Thursday, February 17, 2011

Leadership, Power & Influence (Part 2): Bolero

One day in class we watched this video. It is, of course, Ravel's famous Bolero, performed by the Los Angeles Philharmonic conducted by Zubin Mehta. Do indulge for 10 minutes in this amazing piece of musical talent and while listening try to answer the following questions:

  • Is the job of a conductor of an orchestra similar to that of a CEO?
  • What other similarities with the corporate world do you see?

Have you enjoyed it? Genius is difficult to hide even if you try very hard. But back to the questions...

It is quite understandable if many of you answered "yes" - after all, it is a common business metaphor and often we do talk about "orchestrating resources", "fine tuning key messages" and "carrying the baton". Nonetheless, a classical performance ambiance is characterized by such features as presence of a score, clear definition of roles, expectable audience, expert musicians, rehearsed show and you are expected to perform well.

What happens in the real world? The business space is riddled with uncertainty and ambiguity. The score is changing and most CEOs have to juggle multiple scores at any given point in time. While any deviation from the prescribed note (if noticed) will be an unforgivable mistake in an orchestra, grave failures are being tolerated in reality when it comes to large corporations. Competition is attacking you from all possible angles and frankly speaking often you do not know what to do next.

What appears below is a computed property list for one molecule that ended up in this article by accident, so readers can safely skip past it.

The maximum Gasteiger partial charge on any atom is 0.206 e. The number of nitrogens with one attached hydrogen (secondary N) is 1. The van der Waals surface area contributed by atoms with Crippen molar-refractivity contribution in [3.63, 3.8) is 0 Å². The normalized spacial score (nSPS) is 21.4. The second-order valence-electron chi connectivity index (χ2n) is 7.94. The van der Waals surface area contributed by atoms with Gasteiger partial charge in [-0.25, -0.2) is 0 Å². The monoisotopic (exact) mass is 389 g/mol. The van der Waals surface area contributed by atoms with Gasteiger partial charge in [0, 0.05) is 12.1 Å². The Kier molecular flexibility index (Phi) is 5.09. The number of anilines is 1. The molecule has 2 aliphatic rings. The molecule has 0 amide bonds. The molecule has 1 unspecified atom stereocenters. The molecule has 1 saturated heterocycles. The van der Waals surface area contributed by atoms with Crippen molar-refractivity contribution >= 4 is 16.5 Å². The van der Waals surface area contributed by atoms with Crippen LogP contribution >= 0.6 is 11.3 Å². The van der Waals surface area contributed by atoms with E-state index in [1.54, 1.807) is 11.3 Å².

Ravel: BoléroSo why do we fall into the trap of finding similarities? Maybe it's because we are used to the fancy fairy tale of a clockwork working place. MBA students go through a plethora of cases and think that in their professional experience they will be capable enough to avoid mistakes and that they will not be dealing with complex problems. After a while you start believing yourself in living fantasies and hope - just like a symphonic orchestra. But when you leave the concert hall, the reality hits again, and no baton or even a magic wand will rid us of the uncertainty that makes our world unpredictable and, therefore, wonderful... just like Ravel's overtones.

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